Sharon Stone just gave a pep talk on Instagram about how important it is to do this. I know that some people think this is a complete overreaction and others are in a panic (i.e. panic-buying toilet paper), but this is truly our civic duty at the moment. I think of the sacrifices people have had to make in times of war in the past, and I wonder if we are so soft we can’t do something this easy for 4-6 weeks. It’s a small price to pay to keep truly vulnerable populations safe. I can still go for runs and hikes, practice at-home yoga and meditation, visit with friends over FaceTime and take a little extra time for cooking, reading and good self-care. We’ve all said we’re too busy and stressed with the fast pace of life today anyway. Let’s enjoy the downtime and concentrate on the basics.

How are you doing with your social distancing?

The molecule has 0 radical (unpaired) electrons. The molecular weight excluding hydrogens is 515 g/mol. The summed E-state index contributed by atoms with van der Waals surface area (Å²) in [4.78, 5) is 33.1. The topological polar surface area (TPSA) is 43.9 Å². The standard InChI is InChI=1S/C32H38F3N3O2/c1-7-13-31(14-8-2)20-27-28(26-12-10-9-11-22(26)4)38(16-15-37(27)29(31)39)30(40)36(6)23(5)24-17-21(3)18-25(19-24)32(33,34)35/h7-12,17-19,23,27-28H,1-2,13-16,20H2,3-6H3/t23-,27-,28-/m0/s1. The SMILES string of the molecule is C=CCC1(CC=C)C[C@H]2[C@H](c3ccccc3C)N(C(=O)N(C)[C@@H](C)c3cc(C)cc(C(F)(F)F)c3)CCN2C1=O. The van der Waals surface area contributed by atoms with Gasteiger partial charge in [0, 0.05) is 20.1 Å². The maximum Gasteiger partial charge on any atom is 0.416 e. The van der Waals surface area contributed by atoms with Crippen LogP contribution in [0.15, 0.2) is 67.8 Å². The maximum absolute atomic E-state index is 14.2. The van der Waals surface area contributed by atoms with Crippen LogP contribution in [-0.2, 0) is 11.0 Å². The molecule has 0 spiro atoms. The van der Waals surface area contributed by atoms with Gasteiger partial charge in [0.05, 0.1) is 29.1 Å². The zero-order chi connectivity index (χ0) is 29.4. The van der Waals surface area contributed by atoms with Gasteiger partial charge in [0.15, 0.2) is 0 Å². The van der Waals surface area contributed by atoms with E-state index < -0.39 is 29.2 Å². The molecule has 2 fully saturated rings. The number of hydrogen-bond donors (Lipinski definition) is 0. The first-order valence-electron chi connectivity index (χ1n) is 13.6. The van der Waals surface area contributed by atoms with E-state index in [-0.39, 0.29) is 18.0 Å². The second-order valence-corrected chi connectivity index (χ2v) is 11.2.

Our Time has come, Instructional Designers!

Yesterday my profession made the New York Times Upshot section. Instructional designers help prepare faculty for teaching online. Well, all of a sudden, we are in demand and are being called out front and center. My phone was pinging non-stop yesterday with appeals for help from my teacher friends. Yes, we can help. For most of my career, I have been dragging reluctant people kicking and screaming into a world that they don’t want to inhabit. Forgive me if I enjoy being chased a little for awhile.

I got my Masters in Instructional Technology at Purdue in 2006. The class demographic was 50% corporate employees and 50% public educators. We all fought the tide all day long in our day jobs. And we lost more battles than we won. Corporate America had a business case driving the change but old habits die hard. Online learning and eLearning was considered a “cost savings” by most and accepted about as happily as email was 30 years ago. I remember being unable to figure out why I would email somebody when I could just walk over to their desk. Our education professionals fought an even more difficult battle in their work environments. But we knew that technology not only enabled more flexibility in learning, it could also increase its effectiveness. The key was designing it to fit the delivery method. And that’s why we were there.